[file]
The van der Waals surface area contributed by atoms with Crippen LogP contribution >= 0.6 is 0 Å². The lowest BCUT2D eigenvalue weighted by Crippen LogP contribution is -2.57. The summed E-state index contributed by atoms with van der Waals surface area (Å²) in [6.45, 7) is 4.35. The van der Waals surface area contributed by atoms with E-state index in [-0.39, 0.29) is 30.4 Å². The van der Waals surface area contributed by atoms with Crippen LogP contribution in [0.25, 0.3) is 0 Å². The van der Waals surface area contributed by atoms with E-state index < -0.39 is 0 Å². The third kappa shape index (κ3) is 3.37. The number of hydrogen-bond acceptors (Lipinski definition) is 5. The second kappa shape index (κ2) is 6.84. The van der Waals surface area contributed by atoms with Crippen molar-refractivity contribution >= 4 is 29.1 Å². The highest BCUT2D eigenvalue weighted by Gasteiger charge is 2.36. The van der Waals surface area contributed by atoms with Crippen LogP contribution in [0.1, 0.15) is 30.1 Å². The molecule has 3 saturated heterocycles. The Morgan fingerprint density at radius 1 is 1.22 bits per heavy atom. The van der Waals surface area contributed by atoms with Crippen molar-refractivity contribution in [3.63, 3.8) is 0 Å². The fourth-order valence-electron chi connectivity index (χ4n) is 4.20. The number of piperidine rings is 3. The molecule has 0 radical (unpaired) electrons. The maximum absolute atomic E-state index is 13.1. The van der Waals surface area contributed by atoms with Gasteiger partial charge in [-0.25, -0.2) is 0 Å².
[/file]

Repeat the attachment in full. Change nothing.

The van der Waals surface area contributed by atoms with Crippen LogP contribution >= 0.6 is 0 Å². The lowest BCUT2D eigenvalue weighted by Crippen LogP contribution is -2.57. The summed E-state index contributed by atoms with van der Waals surface area (Å²) in [6.45, 7) is 4.35. The van der Waals surface area contributed by atoms with E-state index in [-0.39, 0.29) is 30.4 Å². The van der Waals surface area contributed by atoms with Crippen LogP contribution in [0.25, 0.3) is 0 Å². The van der Waals surface area contributed by atoms with E-state index < -0.39 is 0 Å². The third kappa shape index (κ3) is 3.37. The number of hydrogen-bond acceptors (Lipinski definition) is 5. The second kappa shape index (κ2) is 6.84. The van der Waals surface area contributed by atoms with Crippen molar-refractivity contribution >= 4 is 29.1 Å². The highest BCUT2D eigenvalue weighted by Gasteiger charge is 2.36. The van der Waals surface area contributed by atoms with Crippen LogP contribution in [0.1, 0.15) is 30.1 Å². The molecule has 3 saturated heterocycles. The Morgan fingerprint density at radius 1 is 1.22 bits per heavy atom. The van der Waals surface area contributed by atoms with Crippen molar-refractivity contribution in [3.63, 3.8) is 0 Å². The fourth-order valence-electron chi connectivity index (χ4n) is 4.20. The number of piperidine rings is 3. The molecule has 0 radical (unpaired) electrons. The maximum absolute atomic E-state index is 13.1. The van der Waals surface area contributed by atoms with Gasteiger partial charge in [-0.25, -0.2) is 0 Å².